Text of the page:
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The Mental Torture of American Prisoners: Cheaper Than Lab Rats, Part 2
Psychological experimentation on prisoners raises serious cultural, legal, political, and ethical questions for the same reasons that human radiation and biochemical experiments on them did. Also, just as the radiation experiments conducted on prisoners was for the purpose of understanding the effects of radiation on military personnel and the general population, psychological experiments conducted on prisoners have a larger purpose than finding more effective ways to torment them. One of those purposes is to determine how political authorities can affect, manipulate, and/or control the behavior and responses of people in the general population under various conditions.
One of the fathers of today's mental experimentation on prisoners is M.I.T. psychology professor Dr. Edgar Schein. He became one of the western world's foremost authorities on psychological coercion by studying the methods used by the Communist Chinese and North Koreans on American prisoners during the Korean War. 
At a 1962 M.I.T. seminar attended by psychologists and prison wardens from around the country, Dr. Schein explained how physical, psychological, and chemical techniques of coercion inflicted on American prisoners of war , could be used on prisoners of law in American prisons. Dr. Schein told his audience that they shouldn't be squeamish about using mind control techniques on American prisoners perfected by the Russians and Communist Chinese because:
"These same techniques in the service of different goals may be quite acceptable to us. ... I would like to have you think of brainwashing not in terms of politics, ethics, and morals , but in terms of the deliberate changing of human behavior and attitudes by a group of men who have relatively complete control over the environment in which the captive population lives." 
The centerpiece of Dr. Schein's techniques of coercive manipulation is the psychological isolation of prisoners by the fraying or outright destruction of social bonds and their emotional support structure. This includes relationships between prisoners on the inside, as well as their family and friends on the outside. The reason he keyed on this as a powerful coercive mechanism, is that to varying degrees we all perceive our existence as human beings from what is reflected back to us by those living beings we come into contact with. Psychologist Nathaniel Branden named this phenomenon the Muttnik Principle. In the 1960's he realized from his response to his dog Muttnik, that all living beings contribute to our mental health who make us feel real by accurately reflecting our treatment of them back to us.
Dr. Schein learned from studying the successful techniques of totalitarian regimes, that isolation and other forms of sensory deprivation, psychological disorientation, and pervasive surveillance have a significantly negative effect on the human psyche. By reducing the sensory feedback that Dr. Branden identified as vital to someone's well-being, they can be used as a weapon to induce cracks in that person's mental defense system. Dr. Schein believed this predictable human response to sensory deprivation could be utilized for purposes of affecting the behavior of men and women in American prisons. He thought these mental cracks could be filled with ideas of the government's choosing.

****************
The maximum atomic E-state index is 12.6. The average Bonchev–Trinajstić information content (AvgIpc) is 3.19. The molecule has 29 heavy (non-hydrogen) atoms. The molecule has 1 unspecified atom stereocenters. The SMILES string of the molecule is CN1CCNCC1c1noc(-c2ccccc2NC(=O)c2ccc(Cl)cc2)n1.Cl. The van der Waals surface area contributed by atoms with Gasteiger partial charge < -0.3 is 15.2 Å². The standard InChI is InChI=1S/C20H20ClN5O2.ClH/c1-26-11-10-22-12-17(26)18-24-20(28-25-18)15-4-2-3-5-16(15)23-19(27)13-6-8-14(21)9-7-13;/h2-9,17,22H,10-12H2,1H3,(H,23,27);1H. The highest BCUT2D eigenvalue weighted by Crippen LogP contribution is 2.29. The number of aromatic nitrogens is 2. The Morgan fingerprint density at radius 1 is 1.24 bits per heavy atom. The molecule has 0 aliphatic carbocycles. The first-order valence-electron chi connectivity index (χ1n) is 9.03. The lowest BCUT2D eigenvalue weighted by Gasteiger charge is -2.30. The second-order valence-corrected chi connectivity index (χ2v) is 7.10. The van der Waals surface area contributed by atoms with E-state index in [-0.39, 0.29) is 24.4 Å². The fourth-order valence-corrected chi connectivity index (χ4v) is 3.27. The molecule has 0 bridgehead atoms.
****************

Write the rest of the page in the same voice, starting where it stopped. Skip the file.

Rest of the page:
Some of Dr. Schein's colleagues went beyond him by identifying the use of powerful psychoactive drugs as a practical way to biochemically isolate prisoners from their normal influences, without the expense of physically isolating them. 
Beginning in the late 1960s, Dr. Schein's ideas on human experimentation were put into action and overseen by federal prison psychiatrist Dr. Martin Groder. He was instrumental in the transfer of "agitators, suspected militants, writ-writers, and other troublemakers" to remote prisons in an effort to sever family ties by making visits difficult. After being moved, these prisoners were put in isolation and deprived of mail and other sensory stimulations. Every effort was made to weaken their internal defenses and heighten their susceptibility to influences controlled by prison authorities. If an prisoner responded by abandoning his attitude of individuality, he was granted privileges. If not, his psychological torture continued indefinitely.
University of Michigan psychologist Dr. James V. McConnell was an enthusiastic supporter of Dr. Groder's work. In an April 1970, Psychology Today article entitled: Criminals Can Be Brainwashed - Now , Dr. McConnell favorably compared the human psyche to that of rats and flatworms. He even thought people could be manipulated with behavioral techniques he perfected while training flatworms to navigate a maze.
Harvard psychologist B. F. Skinner tried to resolve the ethical concerns that arose from the scientific treatment of the human mind like a pliable blob of Play-Doh in his 1971 book - Beyond Freedom and Dignity . However, he chose to do so in a book with a title that neatly sums up the twisted Orwellian attitude of everyone involved in experimenting on prisoners and other human beings.
Make no mistake about it, the millions of prisoners who have been subject in various ways to sensory deprivation and isolation techniques are viewed by the scientific and correctional community as human guinea pigs. They are "lab rats" who only differ in the type of experiments they are subjected to, from the inmates poked, prodded, and zapped during the radiation and hormone experiments that occurred from the 1940's until the 1970's.
Dr. James V. Bennett, who was then the director of the U. S. Bureau of Prisons, made this crystal clear at the same 1962 conference where Dr. Schein made his presentation. He made the observation that the federal prison system presented "a tremendous opportunity to carry on some of the experimenting to which the various panelists have alluded." He wasn't idly talking. In July 1972, prisoners at Marion Federal Penitentiary smuggled out details to U. N. emissaries of psychological experiments that were being conducted on them.